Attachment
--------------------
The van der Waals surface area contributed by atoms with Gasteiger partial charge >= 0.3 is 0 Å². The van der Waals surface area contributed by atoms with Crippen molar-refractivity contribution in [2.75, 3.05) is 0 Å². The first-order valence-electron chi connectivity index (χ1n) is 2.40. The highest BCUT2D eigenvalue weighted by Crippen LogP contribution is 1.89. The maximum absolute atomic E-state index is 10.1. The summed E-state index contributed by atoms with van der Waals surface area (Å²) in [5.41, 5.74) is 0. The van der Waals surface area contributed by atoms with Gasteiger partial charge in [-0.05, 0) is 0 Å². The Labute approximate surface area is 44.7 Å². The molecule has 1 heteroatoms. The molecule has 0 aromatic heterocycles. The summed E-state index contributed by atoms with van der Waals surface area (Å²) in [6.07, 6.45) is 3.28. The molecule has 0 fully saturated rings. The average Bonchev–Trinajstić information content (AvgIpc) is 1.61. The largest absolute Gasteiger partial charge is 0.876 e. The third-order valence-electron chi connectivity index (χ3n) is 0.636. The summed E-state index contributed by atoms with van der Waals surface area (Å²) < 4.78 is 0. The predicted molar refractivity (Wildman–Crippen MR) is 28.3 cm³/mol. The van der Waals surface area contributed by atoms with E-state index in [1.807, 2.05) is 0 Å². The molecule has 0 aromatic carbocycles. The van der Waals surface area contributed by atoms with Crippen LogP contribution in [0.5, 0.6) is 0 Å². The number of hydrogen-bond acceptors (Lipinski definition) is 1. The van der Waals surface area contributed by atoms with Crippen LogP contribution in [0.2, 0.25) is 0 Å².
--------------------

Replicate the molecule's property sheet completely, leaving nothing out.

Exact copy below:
The van der Waals surface area contributed by atoms with Gasteiger partial charge >= 0.3 is 0 Å². The van der Waals surface area contributed by atoms with Crippen molar-refractivity contribution in [2.75, 3.05) is 0 Å². The first-order valence-electron chi connectivity index (χ1n) is 2.40. The highest BCUT2D eigenvalue weighted by Crippen LogP contribution is 1.89. The maximum absolute atomic E-state index is 10.1. The summed E-state index contributed by atoms with van der Waals surface area (Å²) in [5.41, 5.74) is 0. The van der Waals surface area contributed by atoms with Gasteiger partial charge in [-0.05, 0) is 0 Å². The Labute approximate surface area is 44.7 Å². The molecule has 1 heteroatoms. The molecule has 0 aromatic heterocycles. The summed E-state index contributed by atoms with van der Waals surface area (Å²) in [6.07, 6.45) is 3.28. The molecule has 0 fully saturated rings. The average Bonchev–Trinajstić information content (AvgIpc) is 1.61. The largest absolute Gasteiger partial charge is 0.876 e. The third-order valence-electron chi connectivity index (χ3n) is 0.636. The summed E-state index contributed by atoms with van der Waals surface area (Å²) < 4.78 is 0. The predicted molar refractivity (Wildman–Crippen MR) is 28.3 cm³/mol. The van der Waals surface area contributed by atoms with E-state index in [1.807, 2.05) is 0 Å². The molecule has 0 aromatic carbocycles. The van der Waals surface area contributed by atoms with Crippen LogP contribution in [0.5, 0.6) is 0 Å². The number of hydrogen-bond acceptors (Lipinski definition) is 1. The van der Waals surface area contributed by atoms with Crippen LogP contribution in [0.2, 0.25) is 0 Å².